FED UP WITH HOUSE PRICES?
OR READY TO CASH OUT?
WHY THE REAL ESTATE BOOM HAS LEFT BRITISH COLUMBIANS FEELING RICHER AND
POORER THAN THEY REALLY ARE
have seven times their annual household income—which is in the healthy $100,000-plus bracket—socked away, thanks to the sale of a condo several years ago along with savings from their earnings. Justin Jacobsen, who makes a “comfortable six-figure salary” as an investment analyst, and his wife have also banked a huge wad of money. Nels Anderson and his wife have amassed about two years' worth of household income in savings.
These three Vancouver couples in their 30s are, by normal standards, more than well off. They, along with many other millennials in Metro Vancouver, have saved much more than their peers in any other major Canadian city, according to Wealthscapes 2016, the latest annual report on the assets, income, spending and liabilities of Canadians published by Bcbusiness research partner Environics Analytics. The 30-somethings in B.C. have savings and investments that are 50 per cent higher than the rest of their cohort in Canada. Those in Vancouver have 20 per cent more than millennials elsewhere in the province.
But they feel poor, for the same reason they have money in the bank or investment accounts. Even with their relatively good incomes, they can't get into the property market—or at least not into any house, townhouse or condo that is roomy enough and close enough to where they work in Vancouver. That makes them cash rich and equity poor, in a city where real estate hysteria prevails. And all three couples, who have started families and are struggling with the different demands that makes, are enraged and frustrated about it.
“On every front, it's all impossible,” says Anderson, who runs a video game development business. “We have zero debt, four university degrees between us and no security in anything at all.”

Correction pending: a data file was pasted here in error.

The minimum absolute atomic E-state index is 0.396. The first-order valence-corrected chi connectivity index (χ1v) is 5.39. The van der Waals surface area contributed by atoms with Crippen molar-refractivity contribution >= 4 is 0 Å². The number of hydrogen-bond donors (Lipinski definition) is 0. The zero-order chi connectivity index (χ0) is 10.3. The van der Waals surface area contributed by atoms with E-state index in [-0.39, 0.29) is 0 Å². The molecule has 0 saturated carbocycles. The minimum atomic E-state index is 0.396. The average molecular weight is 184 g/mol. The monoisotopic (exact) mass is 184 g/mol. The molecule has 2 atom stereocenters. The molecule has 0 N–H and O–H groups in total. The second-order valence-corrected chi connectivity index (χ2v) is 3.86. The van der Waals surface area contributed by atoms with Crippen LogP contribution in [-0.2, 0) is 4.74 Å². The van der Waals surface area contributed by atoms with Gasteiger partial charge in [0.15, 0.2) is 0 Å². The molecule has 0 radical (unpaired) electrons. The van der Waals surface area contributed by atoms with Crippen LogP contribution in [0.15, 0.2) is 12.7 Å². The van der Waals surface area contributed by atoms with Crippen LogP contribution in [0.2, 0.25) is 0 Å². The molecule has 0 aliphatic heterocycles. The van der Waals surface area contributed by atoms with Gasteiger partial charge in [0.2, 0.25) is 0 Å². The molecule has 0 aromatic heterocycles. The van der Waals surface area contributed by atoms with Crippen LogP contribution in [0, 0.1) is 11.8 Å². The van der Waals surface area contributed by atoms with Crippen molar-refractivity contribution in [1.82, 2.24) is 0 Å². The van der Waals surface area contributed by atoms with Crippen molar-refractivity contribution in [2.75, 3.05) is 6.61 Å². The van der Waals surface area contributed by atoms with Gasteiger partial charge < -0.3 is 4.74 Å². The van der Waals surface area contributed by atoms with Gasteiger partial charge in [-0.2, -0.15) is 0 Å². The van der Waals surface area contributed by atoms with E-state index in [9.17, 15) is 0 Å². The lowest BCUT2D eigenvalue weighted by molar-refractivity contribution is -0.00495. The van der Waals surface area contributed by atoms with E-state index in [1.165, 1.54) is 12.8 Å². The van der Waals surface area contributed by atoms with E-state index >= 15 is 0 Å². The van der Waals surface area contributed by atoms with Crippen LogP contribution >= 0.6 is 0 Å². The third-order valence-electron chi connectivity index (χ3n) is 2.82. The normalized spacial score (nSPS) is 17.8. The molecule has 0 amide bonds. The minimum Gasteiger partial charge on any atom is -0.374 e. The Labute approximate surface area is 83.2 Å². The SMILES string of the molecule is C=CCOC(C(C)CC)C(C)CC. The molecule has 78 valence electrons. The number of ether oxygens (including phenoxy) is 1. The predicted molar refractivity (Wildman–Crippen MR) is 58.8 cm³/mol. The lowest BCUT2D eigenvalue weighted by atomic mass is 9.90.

Anderson and his wife, Tila, pay $2,500 a month for a two-bedroom condo in the West End just big enough for them and their two-year-old, with a cramped office on the enclosed balcony. If that rental were ever to be yanked out from under them, their house of cards—complicated childcare arrangements, quick commutes to work—would collapse. But buying anything would mean more than doubling what they pay for housing, a piece of math that seems untenable.
“Obviously, there are people who are truly floundering in lived poverty out there,” says Anderson, trying to put his situation into perspective. He's right. Many British Columbians are truly poor, without any of the three pillars of household wealth: company pensions, investments and real estate. Half of all single B.C. seniors get by on less than $25,000 a year, according to the Canadian Centre for Policy Alternatives. About 450,000 people in the province are still considered to live below the poverty line, even though 40 per cent of that group is working. But there's also hardship among his cohort, Anderson contends. “For everyone in the middle, there's nothing for us,” he says. “For young people, the deck is stacked against us.”
Digital designer Harriman and her husband, Eduardo Rabago, who works in software design, live in an 850-square-foot West End twobedroom with their toddler for a modest $1,700. The only thing that seems to be available to them, if they don't want to spend way over 30 per cent of their income on shelter, is “a house in East Van where someone died,” Harriman says.
Jacobsen is equally stymied. He and his wife, Golriz Fattahi, pay $3,000 a month for a floor of an older house near Vancouver City Hall, a roomy place they need for themselves and their two-year-old. They face having to pay double that amount if they want to buy even a small coach house in their area. One they looked at recently was selling for $1.5 million.
“It's kind of stressful,” says Jacobsen, who at this point can't stomach the idea of investing in such an out-of-whack real estate market. It's made him especially resentful about the speculation and capital flight from overseas distorting Vancouver's housing fundamentals, dynamics that make his everyday life uncertain. “You're dealing with a landlord who you don't know what his intention is,” he says. “My son has friends in the neighbourhood, and it would be hard to move.”
“On every front, it's all impossible. We have zero debt, four university degrees between us and no security in anything at all.... For everyone in the middle, there's nothing for us. For young people, the deck is stacked against us” NELS ANDERSON